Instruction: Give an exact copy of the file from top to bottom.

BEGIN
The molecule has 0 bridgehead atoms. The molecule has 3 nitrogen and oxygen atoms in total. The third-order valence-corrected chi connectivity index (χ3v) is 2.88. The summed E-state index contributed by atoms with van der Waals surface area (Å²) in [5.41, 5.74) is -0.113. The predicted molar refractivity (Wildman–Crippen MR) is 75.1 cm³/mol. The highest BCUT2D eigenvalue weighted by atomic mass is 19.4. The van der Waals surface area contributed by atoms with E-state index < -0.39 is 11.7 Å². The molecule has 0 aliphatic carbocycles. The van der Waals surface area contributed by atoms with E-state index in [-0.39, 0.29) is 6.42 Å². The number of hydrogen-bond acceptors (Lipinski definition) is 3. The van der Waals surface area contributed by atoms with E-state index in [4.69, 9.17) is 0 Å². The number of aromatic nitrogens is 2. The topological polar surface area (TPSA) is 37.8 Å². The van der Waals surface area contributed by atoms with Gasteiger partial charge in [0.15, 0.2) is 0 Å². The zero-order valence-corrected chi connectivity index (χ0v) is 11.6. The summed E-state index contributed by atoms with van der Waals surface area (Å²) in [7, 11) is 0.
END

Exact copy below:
The molecule has 0 bridgehead atoms. The molecule has 3 nitrogen and oxygen atoms in total. The third-order valence-corrected chi connectivity index (χ3v) is 2.88. The summed E-state index contributed by atoms with van der Waals surface area (Å²) in [5.41, 5.74) is -0.113. The predicted molar refractivity (Wildman–Crippen MR) is 75.1 cm³/mol. The highest BCUT2D eigenvalue weighted by atomic mass is 19.4. The van der Waals surface area contributed by atoms with E-state index < -0.39 is 11.7 Å². The molecule has 0 aliphatic carbocycles. The van der Waals surface area contributed by atoms with E-state index in [-0.39, 0.29) is 6.42 Å². The number of hydrogen-bond acceptors (Lipinski definition) is 3. The van der Waals surface area contributed by atoms with E-state index in [4.69, 9.17) is 0 Å². The number of aromatic nitrogens is 2. The topological polar surface area (TPSA) is 37.8 Å². The van der Waals surface area contributed by atoms with Gasteiger partial charge in [0.15, 0.2) is 0 Å². The zero-order valence-corrected chi connectivity index (χ0v) is 11.6. The summed E-state index contributed by atoms with van der Waals surface area (Å²) in [7, 11) is 0.